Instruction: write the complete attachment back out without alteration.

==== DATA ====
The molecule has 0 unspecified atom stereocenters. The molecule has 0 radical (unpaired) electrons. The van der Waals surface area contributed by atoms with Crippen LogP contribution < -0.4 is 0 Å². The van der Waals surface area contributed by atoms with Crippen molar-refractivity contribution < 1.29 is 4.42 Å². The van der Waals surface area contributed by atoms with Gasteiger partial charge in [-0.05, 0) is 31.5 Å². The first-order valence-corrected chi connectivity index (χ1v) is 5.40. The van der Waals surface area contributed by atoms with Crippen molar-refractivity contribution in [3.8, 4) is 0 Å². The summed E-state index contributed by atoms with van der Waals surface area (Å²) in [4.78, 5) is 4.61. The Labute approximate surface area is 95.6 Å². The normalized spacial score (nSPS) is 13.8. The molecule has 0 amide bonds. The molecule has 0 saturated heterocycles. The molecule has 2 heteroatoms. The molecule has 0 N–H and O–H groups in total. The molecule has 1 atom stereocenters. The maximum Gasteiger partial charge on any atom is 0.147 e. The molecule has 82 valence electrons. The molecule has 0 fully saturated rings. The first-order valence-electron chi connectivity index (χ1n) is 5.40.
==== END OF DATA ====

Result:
The molecule has 0 unspecified atom stereocenters. The molecule has 0 radical (unpaired) electrons. The van der Waals surface area contributed by atoms with Crippen LogP contribution < -0.4 is 0 Å². The van der Waals surface area contributed by atoms with Crippen molar-refractivity contribution < 1.29 is 4.42 Å². The van der Waals surface area contributed by atoms with Gasteiger partial charge in [-0.05, 0) is 31.5 Å². The first-order valence-corrected chi connectivity index (χ1v) is 5.40. The van der Waals surface area contributed by atoms with Crippen molar-refractivity contribution in [3.8, 4) is 0 Å². The summed E-state index contributed by atoms with van der Waals surface area (Å²) in [4.78, 5) is 4.61. The Labute approximate surface area is 95.6 Å². The normalized spacial score (nSPS) is 13.8. The molecule has 0 amide bonds. The molecule has 0 saturated heterocycles. The molecule has 2 heteroatoms. The molecule has 0 N–H and O–H groups in total. The molecule has 1 atom stereocenters. The maximum Gasteiger partial charge on any atom is 0.147 e. The molecule has 82 valence electrons. The molecule has 0 fully saturated rings. The first-order valence-electron chi connectivity index (χ1n) is 5.40.